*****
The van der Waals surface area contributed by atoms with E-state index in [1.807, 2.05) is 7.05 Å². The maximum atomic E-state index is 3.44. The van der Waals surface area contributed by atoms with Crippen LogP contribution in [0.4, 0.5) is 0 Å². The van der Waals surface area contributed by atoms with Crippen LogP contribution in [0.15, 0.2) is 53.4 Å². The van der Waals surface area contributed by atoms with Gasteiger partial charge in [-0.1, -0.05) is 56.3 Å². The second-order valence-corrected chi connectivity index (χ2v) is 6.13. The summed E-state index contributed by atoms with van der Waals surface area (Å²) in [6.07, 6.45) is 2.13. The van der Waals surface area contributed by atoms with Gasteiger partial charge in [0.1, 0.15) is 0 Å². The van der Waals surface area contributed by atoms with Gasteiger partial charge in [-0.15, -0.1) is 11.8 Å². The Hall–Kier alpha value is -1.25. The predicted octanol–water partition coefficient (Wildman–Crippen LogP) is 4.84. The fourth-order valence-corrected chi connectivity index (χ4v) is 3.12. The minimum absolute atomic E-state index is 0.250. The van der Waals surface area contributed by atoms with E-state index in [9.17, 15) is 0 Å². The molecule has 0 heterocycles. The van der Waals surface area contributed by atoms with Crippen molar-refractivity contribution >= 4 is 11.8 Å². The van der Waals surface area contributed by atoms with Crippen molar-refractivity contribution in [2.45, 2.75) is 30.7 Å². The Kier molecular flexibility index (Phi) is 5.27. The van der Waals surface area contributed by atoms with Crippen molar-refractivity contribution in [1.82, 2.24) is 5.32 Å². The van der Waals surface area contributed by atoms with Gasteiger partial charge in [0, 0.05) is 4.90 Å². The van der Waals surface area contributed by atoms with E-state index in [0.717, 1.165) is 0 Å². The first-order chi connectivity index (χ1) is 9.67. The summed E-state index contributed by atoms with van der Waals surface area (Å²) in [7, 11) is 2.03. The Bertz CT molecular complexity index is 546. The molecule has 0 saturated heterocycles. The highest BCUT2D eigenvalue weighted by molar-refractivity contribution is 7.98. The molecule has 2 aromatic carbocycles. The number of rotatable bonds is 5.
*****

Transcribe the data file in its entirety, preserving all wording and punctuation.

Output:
The van der Waals surface area contributed by atoms with E-state index in [1.807, 2.05) is 7.05 Å². The maximum atomic E-state index is 3.44. The van der Waals surface area contributed by atoms with Crippen LogP contribution in [0.4, 0.5) is 0 Å². The van der Waals surface area contributed by atoms with Crippen LogP contribution in [0.15, 0.2) is 53.4 Å². The van der Waals surface area contributed by atoms with Gasteiger partial charge in [-0.1, -0.05) is 56.3 Å². The second-order valence-corrected chi connectivity index (χ2v) is 6.13. The summed E-state index contributed by atoms with van der Waals surface area (Å²) in [6.07, 6.45) is 2.13. The van der Waals surface area contributed by atoms with Gasteiger partial charge in [0.1, 0.15) is 0 Å². The van der Waals surface area contributed by atoms with Gasteiger partial charge in [-0.15, -0.1) is 11.8 Å². The Hall–Kier alpha value is -1.25. The predicted octanol–water partition coefficient (Wildman–Crippen LogP) is 4.84. The fourth-order valence-corrected chi connectivity index (χ4v) is 3.12. The minimum absolute atomic E-state index is 0.250. The van der Waals surface area contributed by atoms with E-state index in [9.17, 15) is 0 Å². The molecule has 0 heterocycles. The van der Waals surface area contributed by atoms with Crippen molar-refractivity contribution >= 4 is 11.8 Å². The van der Waals surface area contributed by atoms with Crippen molar-refractivity contribution in [2.45, 2.75) is 30.7 Å². The Kier molecular flexibility index (Phi) is 5.27. The van der Waals surface area contributed by atoms with Crippen molar-refractivity contribution in [1.82, 2.24) is 5.32 Å². The van der Waals surface area contributed by atoms with Gasteiger partial charge in [0, 0.05) is 4.90 Å². The van der Waals surface area contributed by atoms with E-state index in [0.717, 1.165) is 0 Å². The first-order chi connectivity index (χ1) is 9.67. The summed E-state index contributed by atoms with van der Waals surface area (Å²) in [7, 11) is 2.03. The Bertz CT molecular complexity index is 546. The molecule has 0 saturated heterocycles. The highest BCUT2D eigenvalue weighted by molar-refractivity contribution is 7.98. The molecule has 2 aromatic carbocycles. The number of rotatable bonds is 5.